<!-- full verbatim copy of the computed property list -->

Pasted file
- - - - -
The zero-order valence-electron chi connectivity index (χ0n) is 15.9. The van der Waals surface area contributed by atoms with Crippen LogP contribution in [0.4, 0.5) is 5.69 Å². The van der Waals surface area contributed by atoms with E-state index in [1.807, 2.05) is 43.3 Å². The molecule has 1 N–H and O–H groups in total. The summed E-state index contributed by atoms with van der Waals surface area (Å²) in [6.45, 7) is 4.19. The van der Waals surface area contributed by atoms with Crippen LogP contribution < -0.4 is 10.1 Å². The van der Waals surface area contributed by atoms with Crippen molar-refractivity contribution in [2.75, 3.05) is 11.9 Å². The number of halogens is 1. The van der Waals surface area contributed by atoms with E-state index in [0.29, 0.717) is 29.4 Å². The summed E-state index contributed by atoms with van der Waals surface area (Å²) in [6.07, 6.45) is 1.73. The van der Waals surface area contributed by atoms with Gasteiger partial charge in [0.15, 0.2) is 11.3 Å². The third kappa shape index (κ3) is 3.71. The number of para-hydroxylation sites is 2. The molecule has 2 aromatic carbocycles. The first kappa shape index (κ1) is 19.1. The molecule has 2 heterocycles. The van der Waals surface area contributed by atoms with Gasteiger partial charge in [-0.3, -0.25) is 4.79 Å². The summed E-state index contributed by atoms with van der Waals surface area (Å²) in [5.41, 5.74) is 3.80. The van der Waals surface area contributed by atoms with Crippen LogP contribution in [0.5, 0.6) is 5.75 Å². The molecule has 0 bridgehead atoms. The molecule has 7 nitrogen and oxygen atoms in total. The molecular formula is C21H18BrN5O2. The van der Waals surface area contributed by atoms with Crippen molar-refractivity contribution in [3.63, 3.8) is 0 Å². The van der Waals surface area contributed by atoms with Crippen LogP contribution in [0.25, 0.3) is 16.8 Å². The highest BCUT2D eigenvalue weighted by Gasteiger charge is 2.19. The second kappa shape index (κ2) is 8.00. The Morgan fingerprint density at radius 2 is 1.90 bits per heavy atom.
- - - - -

The zero-order valence-electron chi connectivity index (χ0n) is 15.9. The van der Waals surface area contributed by atoms with Crippen LogP contribution in [0.4, 0.5) is 5.69 Å². The van der Waals surface area contributed by atoms with E-state index in [1.807, 2.05) is 43.3 Å². The molecule has 1 N–H and O–H groups in total. The summed E-state index contributed by atoms with van der Waals surface area (Å²) in [6.45, 7) is 4.19. The van der Waals surface area contributed by atoms with Crippen LogP contribution < -0.4 is 10.1 Å². The van der Waals surface area contributed by atoms with Crippen molar-refractivity contribution in [2.75, 3.05) is 11.9 Å². The number of halogens is 1. The van der Waals surface area contributed by atoms with E-state index in [0.29, 0.717) is 29.4 Å². The summed E-state index contributed by atoms with van der Waals surface area (Å²) in [6.07, 6.45) is 1.73. The van der Waals surface area contributed by atoms with Gasteiger partial charge in [0.15, 0.2) is 11.3 Å². The third kappa shape index (κ3) is 3.71. The number of para-hydroxylation sites is 2. The molecule has 2 aromatic carbocycles. The first kappa shape index (κ1) is 19.1. The molecule has 2 heterocycles. The van der Waals surface area contributed by atoms with Gasteiger partial charge in [-0.3, -0.25) is 4.79 Å². The summed E-state index contributed by atoms with van der Waals surface area (Å²) in [5.41, 5.74) is 3.80. The van der Waals surface area contributed by atoms with Crippen LogP contribution in [0.5, 0.6) is 5.75 Å². The molecule has 0 bridgehead atoms. The molecule has 7 nitrogen and oxygen atoms in total. The molecular formula is C21H18BrN5O2. The van der Waals surface area contributed by atoms with Crippen molar-refractivity contribution in [3.63, 3.8) is 0 Å². The van der Waals surface area contributed by atoms with Crippen LogP contribution in [0.25, 0.3) is 16.8 Å². The highest BCUT2D eigenvalue weighted by Gasteiger charge is 2.19. The second kappa shape index (κ2) is 8.00. The Morgan fingerprint density at radius 2 is 1.90 bits per heavy atom.